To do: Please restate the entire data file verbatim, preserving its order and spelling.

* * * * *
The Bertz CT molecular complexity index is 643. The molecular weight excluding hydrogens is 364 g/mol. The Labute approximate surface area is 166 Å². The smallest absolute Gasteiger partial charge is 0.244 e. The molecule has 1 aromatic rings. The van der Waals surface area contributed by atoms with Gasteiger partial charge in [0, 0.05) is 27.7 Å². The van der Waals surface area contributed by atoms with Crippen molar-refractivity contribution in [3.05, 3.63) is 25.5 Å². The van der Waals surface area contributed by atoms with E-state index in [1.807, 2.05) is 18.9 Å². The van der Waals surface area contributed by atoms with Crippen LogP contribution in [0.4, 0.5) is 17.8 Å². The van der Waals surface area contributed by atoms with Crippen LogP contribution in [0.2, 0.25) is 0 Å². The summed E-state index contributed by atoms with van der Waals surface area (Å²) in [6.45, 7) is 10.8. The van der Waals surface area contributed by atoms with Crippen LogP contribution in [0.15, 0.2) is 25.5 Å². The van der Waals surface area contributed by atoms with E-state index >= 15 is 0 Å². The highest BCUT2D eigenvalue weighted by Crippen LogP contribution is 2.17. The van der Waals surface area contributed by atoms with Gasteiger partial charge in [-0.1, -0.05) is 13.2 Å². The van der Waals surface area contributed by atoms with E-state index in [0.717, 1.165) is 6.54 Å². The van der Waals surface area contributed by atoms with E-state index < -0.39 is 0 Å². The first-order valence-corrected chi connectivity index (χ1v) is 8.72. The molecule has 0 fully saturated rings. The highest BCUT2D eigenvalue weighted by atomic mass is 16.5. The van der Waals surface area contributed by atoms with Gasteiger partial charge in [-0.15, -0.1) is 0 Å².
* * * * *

The Bertz CT molecular complexity index is 643. The molecular weight excluding hydrogens is 364 g/mol. The Labute approximate surface area is 166 Å². The smallest absolute Gasteiger partial charge is 0.244 e. The molecule has 1 aromatic rings. The van der Waals surface area contributed by atoms with Gasteiger partial charge in [0, 0.05) is 27.7 Å². The van der Waals surface area contributed by atoms with Crippen molar-refractivity contribution in [3.05, 3.63) is 25.5 Å². The van der Waals surface area contributed by atoms with E-state index in [1.807, 2.05) is 18.9 Å². The van der Waals surface area contributed by atoms with Crippen LogP contribution in [0.4, 0.5) is 17.8 Å². The van der Waals surface area contributed by atoms with Crippen LogP contribution in [0.2, 0.25) is 0 Å². The summed E-state index contributed by atoms with van der Waals surface area (Å²) in [6.45, 7) is 10.8. The van der Waals surface area contributed by atoms with Crippen LogP contribution in [0.15, 0.2) is 25.5 Å². The van der Waals surface area contributed by atoms with E-state index >= 15 is 0 Å². The highest BCUT2D eigenvalue weighted by Crippen LogP contribution is 2.17. The van der Waals surface area contributed by atoms with Gasteiger partial charge in [-0.1, -0.05) is 13.2 Å². The van der Waals surface area contributed by atoms with E-state index in [0.717, 1.165) is 6.54 Å². The van der Waals surface area contributed by atoms with E-state index < -0.39 is 0 Å². The first-order valence-corrected chi connectivity index (χ1v) is 8.72. The molecule has 0 fully saturated rings. The highest BCUT2D eigenvalue weighted by atomic mass is 16.5. The van der Waals surface area contributed by atoms with Gasteiger partial charge in [-0.15, -0.1) is 0 Å².